Feminine hygiene products for vaginal douching may expose users to potentially harmful chemicals known as phthalates, a small study suggests.

Researchers did urine tests to detect phthalate exposure in 739 women who were also surveyed about their use of douches and other feminine care products. The more women douched, the higher their exposure to a form of diethyl phthalate (DEP), the study found.

“Phthalates are chemicals of concern for women’s health because they are suspected endocrine disruptors and can alter the action of important hormones such as estrogen, testosterone and thyroid hormones,” said lead study author Ami Zota, a researcher at the Milken School of Public Health at George Washington University.

Doctors widely discourage douching because it has few known benefits and can increase the risk of bacterial vaginosis, pelvic inflammatory disease, pregnancy complications and potentially cervical cancer, Zota said by email.

“Douching is not medically required,” Zota said. “A healthy vagina has an effective self-cleaning system.”

But many women do still douche, at least occasionally. So Zota and colleagues set out to explore the connection between douching and two industrial chemicals commonly found in beauty products, DEP and di-n-butyl phthalate (DnBP).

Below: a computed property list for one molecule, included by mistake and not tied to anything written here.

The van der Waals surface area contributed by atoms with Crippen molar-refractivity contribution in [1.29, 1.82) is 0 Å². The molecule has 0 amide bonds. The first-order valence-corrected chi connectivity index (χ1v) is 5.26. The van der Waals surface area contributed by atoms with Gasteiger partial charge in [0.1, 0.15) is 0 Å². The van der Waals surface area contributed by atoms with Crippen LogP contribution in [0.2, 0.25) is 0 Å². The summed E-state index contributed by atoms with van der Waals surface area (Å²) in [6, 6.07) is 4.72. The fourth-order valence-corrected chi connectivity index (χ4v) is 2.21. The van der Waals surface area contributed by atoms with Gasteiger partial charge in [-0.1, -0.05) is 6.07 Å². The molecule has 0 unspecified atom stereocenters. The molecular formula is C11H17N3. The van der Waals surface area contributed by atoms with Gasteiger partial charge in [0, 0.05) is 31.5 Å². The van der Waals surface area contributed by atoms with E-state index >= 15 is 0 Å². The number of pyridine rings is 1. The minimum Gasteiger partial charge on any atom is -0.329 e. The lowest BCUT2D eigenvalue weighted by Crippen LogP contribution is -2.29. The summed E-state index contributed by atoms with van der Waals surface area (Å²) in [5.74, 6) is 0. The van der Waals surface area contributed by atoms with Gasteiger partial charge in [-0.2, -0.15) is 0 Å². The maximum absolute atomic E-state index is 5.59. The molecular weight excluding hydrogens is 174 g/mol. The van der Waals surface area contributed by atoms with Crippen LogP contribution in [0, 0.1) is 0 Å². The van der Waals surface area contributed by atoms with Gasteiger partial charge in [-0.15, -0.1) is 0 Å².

Women in the study ranged in age from 20 to 49. More than half were overweight or obese.

Many of the women said they hadn’t douched at all in the past six months, the researchers report in the journal Environmental Health.

But roughly one third of black women said they douched at least once a month, as did 11 percent of white and Mexican American women.

Twenty percent of black women reported douching at least twice a month, compared with just 7 percent of white participants and 3 percent of Mexican Americans in the study.

Women who reported douching at least once in the past month had 52 percent higher concentrations of a form of DEP in their urine, the study found.

For those who douched at least twice a month, urinary concentrations of a form of DEP were 152 percent higher than for non users.

Researchers found no link between DEP and other feminine hygiene products such as tampons, sanitary napkins, powders, sprays or towelettes.

They also found no connection between douching or other hygiene products and exposure to a form of DnBP.

While the study can’t rule out other sources of phthalate exposure or prove that chemicals in douches cause specific health problems, the findings add to a growing body of evidence suggesting that this vaginal cleansing habit may be unsafe, doctors say.

Douching is generally unnecessary and can disrupt the normal levels of healthy bacteria in the vagina, said Charlene Dezzutti, a scientist at the Magee-Women’s Research Institute at the University of Pittsburgh.

But not enough research has been done on phthalates to say they’re dangerous or explain exactly what they do in the body, Dezzutti, who wasn’t involved in the study, said by email.

Moreover, women who read labels to find douches without phthalates on the ingredient list are missing the main safety message, said Dr. Sten Vermund, assistant vice chancellor for global health at Vanderbilt University Medical Center.

“No woman should be douching unless instructed by a health care provider to treat a specific vaginal infection, so there is no point in reading the labels,” Vermund, who wasn’t involved in the study, said in an email. “That’s like saying ‘What cigarette should I buy?’ when the point is not to buy any.”